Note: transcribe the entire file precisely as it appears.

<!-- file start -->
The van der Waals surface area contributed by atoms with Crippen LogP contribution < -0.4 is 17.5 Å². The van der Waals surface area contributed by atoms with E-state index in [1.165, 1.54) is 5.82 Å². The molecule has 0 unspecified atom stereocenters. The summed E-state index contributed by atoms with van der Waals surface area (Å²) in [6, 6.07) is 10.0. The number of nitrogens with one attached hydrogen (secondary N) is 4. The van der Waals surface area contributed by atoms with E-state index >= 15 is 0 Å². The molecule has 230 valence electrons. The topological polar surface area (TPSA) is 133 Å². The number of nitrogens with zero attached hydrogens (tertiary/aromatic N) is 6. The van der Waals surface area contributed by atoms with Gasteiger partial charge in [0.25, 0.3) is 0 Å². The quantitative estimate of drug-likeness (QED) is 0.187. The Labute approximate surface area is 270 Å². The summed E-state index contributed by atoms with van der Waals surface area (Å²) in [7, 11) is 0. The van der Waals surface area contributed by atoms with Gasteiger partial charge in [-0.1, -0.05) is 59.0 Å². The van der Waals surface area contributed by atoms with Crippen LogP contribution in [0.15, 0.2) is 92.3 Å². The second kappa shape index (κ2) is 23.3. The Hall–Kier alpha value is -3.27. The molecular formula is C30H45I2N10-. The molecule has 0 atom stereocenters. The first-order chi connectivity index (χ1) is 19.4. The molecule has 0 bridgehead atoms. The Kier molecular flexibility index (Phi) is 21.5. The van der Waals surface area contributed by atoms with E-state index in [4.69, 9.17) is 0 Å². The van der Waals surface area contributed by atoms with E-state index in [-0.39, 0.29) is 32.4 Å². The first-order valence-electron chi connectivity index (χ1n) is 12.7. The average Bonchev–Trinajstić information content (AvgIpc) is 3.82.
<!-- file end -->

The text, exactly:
The van der Waals surface area contributed by atoms with Crippen LogP contribution < -0.4 is 17.5 Å². The van der Waals surface area contributed by atoms with E-state index in [1.165, 1.54) is 5.82 Å². The molecule has 0 unspecified atom stereocenters. The summed E-state index contributed by atoms with van der Waals surface area (Å²) in [6, 6.07) is 10.0. The number of nitrogens with one attached hydrogen (secondary N) is 4. The van der Waals surface area contributed by atoms with E-state index >= 15 is 0 Å². The molecule has 230 valence electrons. The topological polar surface area (TPSA) is 133 Å². The number of nitrogens with zero attached hydrogens (tertiary/aromatic N) is 6. The van der Waals surface area contributed by atoms with Gasteiger partial charge in [0.25, 0.3) is 0 Å². The quantitative estimate of drug-likeness (QED) is 0.187. The Labute approximate surface area is 270 Å². The summed E-state index contributed by atoms with van der Waals surface area (Å²) in [7, 11) is 0. The van der Waals surface area contributed by atoms with Gasteiger partial charge in [-0.1, -0.05) is 59.0 Å². The van der Waals surface area contributed by atoms with Crippen LogP contribution in [0.15, 0.2) is 92.3 Å². The second kappa shape index (κ2) is 23.3. The Hall–Kier alpha value is -3.27. The molecular formula is C30H45I2N10-. The molecule has 0 atom stereocenters. The first-order chi connectivity index (χ1) is 19.4. The molecule has 0 bridgehead atoms. The Kier molecular flexibility index (Phi) is 21.5. The van der Waals surface area contributed by atoms with E-state index in [4.69, 9.17) is 0 Å². The van der Waals surface area contributed by atoms with E-state index in [-0.39, 0.29) is 32.4 Å². The first-order valence-electron chi connectivity index (χ1n) is 12.7. The average Bonchev–Trinajstić information content (AvgIpc) is 3.82.